It is all in there. David Greig, as in all modern adaptions, has to take a direct line translation, here by Ian Ruffell, and make it clear to today’s audience. The wonder is that it apparently remains pretty true to the original. I got the text. It is a beautiful read. The rhythms jump off the page. The chorus here is, unusually for a Greek play, the protagonist and has a lot to say, literally and metaphorically. Director Ramin Gray, together with composer John Browne and choreographer Sasha Milavic Davies, takes this structure and conjure up an astonishing feat, and feast, of movement and verse. Percussionist Ben Burton and Callum Armstrong, who has conjured up a real, live double Aulos (the contemporary Greek pipe), are outstanding.

Really. If you want to see the best “musical” in London then come here. Except that it is now over (oops sorry) and it isn’t the best musical in London, not whilst Follies is still on. Oh and I haven’t seen any other current musicals which I guess makes me a somewhat unreliable witness. BTW I note that if you are a) available and b) a party of one, or two at most, and c) enterprising there are normally returns on most days if you still haven’t seen Follies

The whole spectacle of this Supplicant Women is made even more remarkable by the fierce performances of the non-professional chorus of young women playing the supplicants drawn from the boroughs of Southwark and Lambeth. It is not just their verse, their singing and their dance and movement which impresses, but their complete commitment to the story which impresses. All after just a couple of months of rehearsal. Staggering. At the end you could see the pride in the performance of these women felt by the local lads ,who had a smaller involvement as the chorus of Egyptians come back to claim their would be brides, and the more mature amateurs who made up the Athenian citizens who tentatively welcome the supplicants.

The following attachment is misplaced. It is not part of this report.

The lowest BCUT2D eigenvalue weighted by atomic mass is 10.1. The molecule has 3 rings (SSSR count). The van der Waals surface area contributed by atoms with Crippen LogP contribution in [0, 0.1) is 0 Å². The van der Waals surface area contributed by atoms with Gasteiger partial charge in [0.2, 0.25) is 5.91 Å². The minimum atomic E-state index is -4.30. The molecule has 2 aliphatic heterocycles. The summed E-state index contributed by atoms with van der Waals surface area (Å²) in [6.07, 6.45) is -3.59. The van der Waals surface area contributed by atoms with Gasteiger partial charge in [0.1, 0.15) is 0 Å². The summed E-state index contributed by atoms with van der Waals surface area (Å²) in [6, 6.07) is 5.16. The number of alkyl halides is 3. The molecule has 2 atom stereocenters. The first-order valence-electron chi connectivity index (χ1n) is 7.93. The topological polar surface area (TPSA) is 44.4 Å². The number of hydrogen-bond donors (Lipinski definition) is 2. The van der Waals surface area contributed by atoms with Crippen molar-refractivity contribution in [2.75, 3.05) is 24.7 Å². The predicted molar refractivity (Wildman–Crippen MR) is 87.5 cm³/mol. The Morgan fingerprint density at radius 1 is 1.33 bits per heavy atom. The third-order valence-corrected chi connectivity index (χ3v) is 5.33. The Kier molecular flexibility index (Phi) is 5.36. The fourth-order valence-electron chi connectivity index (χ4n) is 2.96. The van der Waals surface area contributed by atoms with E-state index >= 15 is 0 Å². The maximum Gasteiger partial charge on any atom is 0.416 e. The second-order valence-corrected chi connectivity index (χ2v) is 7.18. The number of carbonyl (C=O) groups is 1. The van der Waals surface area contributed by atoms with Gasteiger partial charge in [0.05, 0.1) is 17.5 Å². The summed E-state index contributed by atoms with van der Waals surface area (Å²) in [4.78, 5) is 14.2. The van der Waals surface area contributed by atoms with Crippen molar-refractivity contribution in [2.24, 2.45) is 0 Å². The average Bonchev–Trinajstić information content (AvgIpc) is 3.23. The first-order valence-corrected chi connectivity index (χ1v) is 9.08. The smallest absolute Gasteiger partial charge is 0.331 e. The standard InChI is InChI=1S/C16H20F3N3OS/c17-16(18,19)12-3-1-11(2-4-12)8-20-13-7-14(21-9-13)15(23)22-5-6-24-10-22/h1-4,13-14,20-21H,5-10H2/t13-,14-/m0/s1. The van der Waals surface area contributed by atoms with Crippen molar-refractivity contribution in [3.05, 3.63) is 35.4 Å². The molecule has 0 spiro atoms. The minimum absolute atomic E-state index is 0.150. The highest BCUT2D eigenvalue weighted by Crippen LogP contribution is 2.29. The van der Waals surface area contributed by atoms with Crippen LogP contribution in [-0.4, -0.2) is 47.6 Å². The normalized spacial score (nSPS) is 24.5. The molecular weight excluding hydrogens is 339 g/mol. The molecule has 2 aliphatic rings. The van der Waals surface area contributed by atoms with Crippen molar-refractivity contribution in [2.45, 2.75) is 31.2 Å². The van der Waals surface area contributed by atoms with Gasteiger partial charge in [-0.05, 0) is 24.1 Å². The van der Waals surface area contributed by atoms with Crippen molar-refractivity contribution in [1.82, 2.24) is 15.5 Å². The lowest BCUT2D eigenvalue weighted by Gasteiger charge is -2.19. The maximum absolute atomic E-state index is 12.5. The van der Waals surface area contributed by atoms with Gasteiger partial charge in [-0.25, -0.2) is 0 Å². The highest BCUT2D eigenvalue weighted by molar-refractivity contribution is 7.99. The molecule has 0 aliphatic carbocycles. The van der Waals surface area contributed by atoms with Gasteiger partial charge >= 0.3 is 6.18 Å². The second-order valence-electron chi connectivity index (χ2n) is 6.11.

Oscar Batterham as King Pelasgos, who agonises before persuading his people to accept the Women and Omar Ebrahim, who switches from Danaos, the “father” of the Women to the brutal Egyptian Herald, in the blink of an eye, as well as acting as our MC, are both excellent. However Gemma May, as the Chorus leader, stood out for me, not just for the clarity with which she delivered the lines specifically carved out for her, but the way she, well er, led the Chorus.

Fidelity to the Greek original includes a libation from an academic, whose name to my shame I have forgotten, which explained, as was the custom, who funded the performances, and a dedication to Bacchus, which involved a mediocre (I hope) bottle of red being poured on to the suitably practical breeze block flooring of Lizzie’s Clachan’s elegant set.

We have Aeschylus to thank for the concept of tragedy, and for the introduction of more than one character alongside the chorus. Only seven of his plays remain including the three that make up the extraordinary Oresteia, which should be seen by everyone at least once. The other two plays which make up the Danaids trilogy alongside The Suppliants are lost. In the Persians he actually had the temerity to warn his fellow citizens about gloating too much over their victories. In fact he fought against the Persians and his military exploits brought him more fame than his playwriting, despite the fact he ruled supreme in the Dionysia through the 470s and 460s BCE. One final lesson we can learn from Aeschylus: don’t stand directly under an eagle in case it drops a tortoise on your head. Unlikely I grant you but this apparently is how he met his end.

So there you have it. All the big questions, one way and another, were covered off by Aeschylus and his mates, Sophocles and Euripides, whilst the best we Brits could manage at the time were a lot of beakers, pointlessly shifting huge lumps of stone to catch the sun one day a year and pining for a decent hairdresser. To be fair, in all these Greek dramas, you do have to get your head around the intervention of the gods. Specifically in the Suppliant Women the somewhat erratic Zeus. For he it was who caused the women to end up being born in Egypt after he got the hots for a cow lady, Io, from whom the Suppliants were descended. And it is to Zeus they turn to help them when they cross the Med. If it was me I might be a little wary of appealing to the very bloke who indirectly got me into this predicament. Mind you that’s the problem with these top gods, especially the monotheistic ones. Simultaneously good cop, bad cop, vengeful then loving, all to keep us on our toes.

I am guessing that this version of the Suppliant Women will engage further communities after having visited Bern in Switzerland. Edinburgh, Dublin, Belfast, Newcastle, Manchester< Hong Kong, as well as London.  If so please seek it out. It is about as perfect a testament to the power of theatre, then (Ancient Greece) as now., and a paean to the collective power of women. It is also the first time the word “democracy” ever appeared in writing, albeit in the form of an arch pun from the Chorus. Precious stuff.